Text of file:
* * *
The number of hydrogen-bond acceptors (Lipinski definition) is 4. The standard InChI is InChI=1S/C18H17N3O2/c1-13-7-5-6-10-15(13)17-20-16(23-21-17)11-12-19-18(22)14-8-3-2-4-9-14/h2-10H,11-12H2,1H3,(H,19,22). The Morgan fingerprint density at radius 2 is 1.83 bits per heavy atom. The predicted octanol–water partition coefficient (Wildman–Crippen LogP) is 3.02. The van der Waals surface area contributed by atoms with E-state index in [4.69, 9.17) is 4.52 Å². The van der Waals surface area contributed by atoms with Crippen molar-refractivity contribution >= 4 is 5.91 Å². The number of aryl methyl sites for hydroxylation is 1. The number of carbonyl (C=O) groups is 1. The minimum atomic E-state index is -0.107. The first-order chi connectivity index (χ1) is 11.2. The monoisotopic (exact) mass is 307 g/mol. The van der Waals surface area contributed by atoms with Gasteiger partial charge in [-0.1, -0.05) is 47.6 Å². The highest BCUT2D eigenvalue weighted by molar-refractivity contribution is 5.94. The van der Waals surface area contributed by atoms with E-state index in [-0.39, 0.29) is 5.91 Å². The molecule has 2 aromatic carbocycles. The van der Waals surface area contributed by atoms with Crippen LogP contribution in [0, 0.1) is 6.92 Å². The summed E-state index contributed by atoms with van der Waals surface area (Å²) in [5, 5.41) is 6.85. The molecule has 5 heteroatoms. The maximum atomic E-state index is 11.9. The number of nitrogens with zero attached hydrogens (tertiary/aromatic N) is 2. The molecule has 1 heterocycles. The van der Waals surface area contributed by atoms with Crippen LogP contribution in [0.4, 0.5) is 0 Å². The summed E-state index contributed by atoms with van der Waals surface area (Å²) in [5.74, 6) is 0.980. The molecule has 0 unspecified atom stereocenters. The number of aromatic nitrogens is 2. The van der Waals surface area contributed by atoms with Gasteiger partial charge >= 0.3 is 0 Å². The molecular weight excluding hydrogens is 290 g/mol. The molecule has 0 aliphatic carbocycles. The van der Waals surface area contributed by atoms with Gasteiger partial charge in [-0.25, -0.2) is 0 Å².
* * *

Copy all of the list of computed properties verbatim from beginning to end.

The number of hydrogen-bond acceptors (Lipinski definition) is 4. The standard InChI is InChI=1S/C18H17N3O2/c1-13-7-5-6-10-15(13)17-20-16(23-21-17)11-12-19-18(22)14-8-3-2-4-9-14/h2-10H,11-12H2,1H3,(H,19,22). The Morgan fingerprint density at radius 2 is 1.83 bits per heavy atom. The predicted octanol–water partition coefficient (Wildman–Crippen LogP) is 3.02. The van der Waals surface area contributed by atoms with E-state index in [4.69, 9.17) is 4.52 Å². The van der Waals surface area contributed by atoms with Crippen molar-refractivity contribution >= 4 is 5.91 Å². The number of aryl methyl sites for hydroxylation is 1. The number of carbonyl (C=O) groups is 1. The minimum atomic E-state index is -0.107. The first-order chi connectivity index (χ1) is 11.2. The monoisotopic (exact) mass is 307 g/mol. The van der Waals surface area contributed by atoms with Gasteiger partial charge in [-0.1, -0.05) is 47.6 Å². The highest BCUT2D eigenvalue weighted by molar-refractivity contribution is 5.94. The van der Waals surface area contributed by atoms with E-state index in [-0.39, 0.29) is 5.91 Å². The molecule has 2 aromatic carbocycles. The van der Waals surface area contributed by atoms with Crippen LogP contribution in [0, 0.1) is 6.92 Å². The summed E-state index contributed by atoms with van der Waals surface area (Å²) in [5, 5.41) is 6.85. The molecule has 5 heteroatoms. The maximum atomic E-state index is 11.9. The number of nitrogens with zero attached hydrogens (tertiary/aromatic N) is 2. The molecule has 1 heterocycles. The van der Waals surface area contributed by atoms with Crippen LogP contribution in [0.4, 0.5) is 0 Å². The summed E-state index contributed by atoms with van der Waals surface area (Å²) in [5.74, 6) is 0.980. The molecule has 0 unspecified atom stereocenters. The number of aromatic nitrogens is 2. The van der Waals surface area contributed by atoms with Gasteiger partial charge >= 0.3 is 0 Å². The molecular weight excluding hydrogens is 290 g/mol. The molecule has 0 aliphatic carbocycles. The van der Waals surface area contributed by atoms with Gasteiger partial charge in [-0.25, -0.2) is 0 Å².